Delay also doesn’t take into consideration the fact that folks are trying to do anything they can to bring money home for their families. Hell, I took the damned Census exam and have even applied for a job at Wawa.
But his attitude doesn’t surprise me. I mean hey, when you were among the group that put us in the economic mess in which we find ourselves, you’re going to spend a little time in Denialville when your handiwork and it’s consequences rear their ugly heads.
However, the main reason why Delay’s attitude doesn’t surprise me is because he’s bought into the lie that is America.
As the title of this post suggests, America, I believe, is aspirational. That means that just about everyone in this country aspires to be something other than who they are at the moment.
Part of this belief in the aspirational properties of America is the belief that if you simply work hard, do what your told, and follow the rules, you too can be ____________ (rich, famous, respected, or all of the above). Don’t believe me? Ask yourself why magazines like “People” and television shows like TMZ are so popular.
While that’s a nice theory in which to believe, it would require a lot of changes in this country for it to be actually true.
For one thing, the playing field that is America would have to be truly level. Now before my white, male readers view this as an attack on them, let me explain. When I say the field would have to be level, I’m talking about class. If you’re a rich white dude, you’ve got resources that poor white dudes don’t. Those resources can put you on the right track, even if you’re as dumb as a box of rocks.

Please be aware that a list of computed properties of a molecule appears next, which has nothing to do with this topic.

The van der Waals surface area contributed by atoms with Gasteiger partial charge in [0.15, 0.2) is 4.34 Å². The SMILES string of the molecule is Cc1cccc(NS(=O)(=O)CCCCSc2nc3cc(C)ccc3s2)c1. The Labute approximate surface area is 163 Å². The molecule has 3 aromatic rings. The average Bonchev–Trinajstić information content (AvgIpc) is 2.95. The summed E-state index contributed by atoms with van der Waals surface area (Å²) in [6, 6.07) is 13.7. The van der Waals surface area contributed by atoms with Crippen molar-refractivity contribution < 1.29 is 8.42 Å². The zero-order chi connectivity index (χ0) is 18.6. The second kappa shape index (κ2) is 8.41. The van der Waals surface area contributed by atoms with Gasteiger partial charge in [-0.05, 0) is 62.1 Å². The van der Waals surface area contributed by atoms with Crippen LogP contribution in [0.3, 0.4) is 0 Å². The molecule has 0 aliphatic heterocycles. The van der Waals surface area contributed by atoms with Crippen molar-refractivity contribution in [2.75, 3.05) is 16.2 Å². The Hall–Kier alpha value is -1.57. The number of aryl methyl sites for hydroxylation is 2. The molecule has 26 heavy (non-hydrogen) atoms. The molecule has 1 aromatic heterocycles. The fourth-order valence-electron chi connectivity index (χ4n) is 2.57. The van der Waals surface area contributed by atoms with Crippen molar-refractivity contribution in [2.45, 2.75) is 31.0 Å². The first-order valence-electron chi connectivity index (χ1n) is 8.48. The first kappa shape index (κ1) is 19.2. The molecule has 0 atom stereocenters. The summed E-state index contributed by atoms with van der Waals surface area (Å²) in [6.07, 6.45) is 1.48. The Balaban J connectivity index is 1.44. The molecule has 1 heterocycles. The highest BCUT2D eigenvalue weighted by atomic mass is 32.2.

(Insert George W. Bush joke here.)
However, if you’re poor, a person of color or a woman, the playing field that is America has some landmines for your ass. Between having to negotiate a possibly substandard school system, not having the resources you need to accomplish what you want to pull off, and being held back by either your class, race or gender (let’s just put that out there), you’re faced with having to work twice as hard to get half as far.
But while we recognize the unfairness of it all, we bust our behinds nonetheless because like all Americans, we too are aspirants. We read the same magazines and watch the same television shows. We want the Glamorous Life. Who wouldn’t?
However, some of us need a little help as we make our way up the aspirational ladder and that’s what things like unemployment and welfare represent.
It’s too bad that folks like Tom Delay would rather see folks starve while trying to reach their higher ground.
Were it not for the Army giving my parents the good fortune of being transferred to Fort Dix, New Jersey shortly before my birth, I would have been born in Kentucky, the state that continues to send the man on your left, Jim Bunning, to Congress.
My entire family was born and raised there. Many of them still live there. Some of them have been ravaged by the economy in Kentucky. Heck, one of my cousins works two jobs to keep her head above water.
It is because of these relatives that I’m kind pissed off at the Distinguished Gentleman from Kentucky. Bunning decided to have an attack of Fiscal Conservatism and until today held up a bill that would extend unemployment benefits and health care assistance for most of this week. As his reason he cited concerns about what the $10 billion bill would do to the deficit.
(There are always two things that I find hilarious when Republicans say stuff like this: one, that they never got these attacks of fiscal conservatism when President George W. Bush asked for $87 million a shot to fight the War in Iraq off the books and two, that they can say this crap with a straight face!)
After getting a lot of constituent reaction (including some from folks who thought he was doing the right thing believe it or not), Bunning decided to let the unemployment extension bill come to the floor for a vote.
On behalf of all of the unemployed folks who lost their health care subsidy, their unemployment benefits, and all of the other things this money was used for thanks to your actions, I say thanks a lot….dickhead.
The next time that you decide to have one of your concussion flashbacks from the fastball that you obviously took to the head when you were pitching for the Phillies Sen. Bunning, do us all a favor and take an extra Aleve. I’m so glad that this clown is retiring after this year!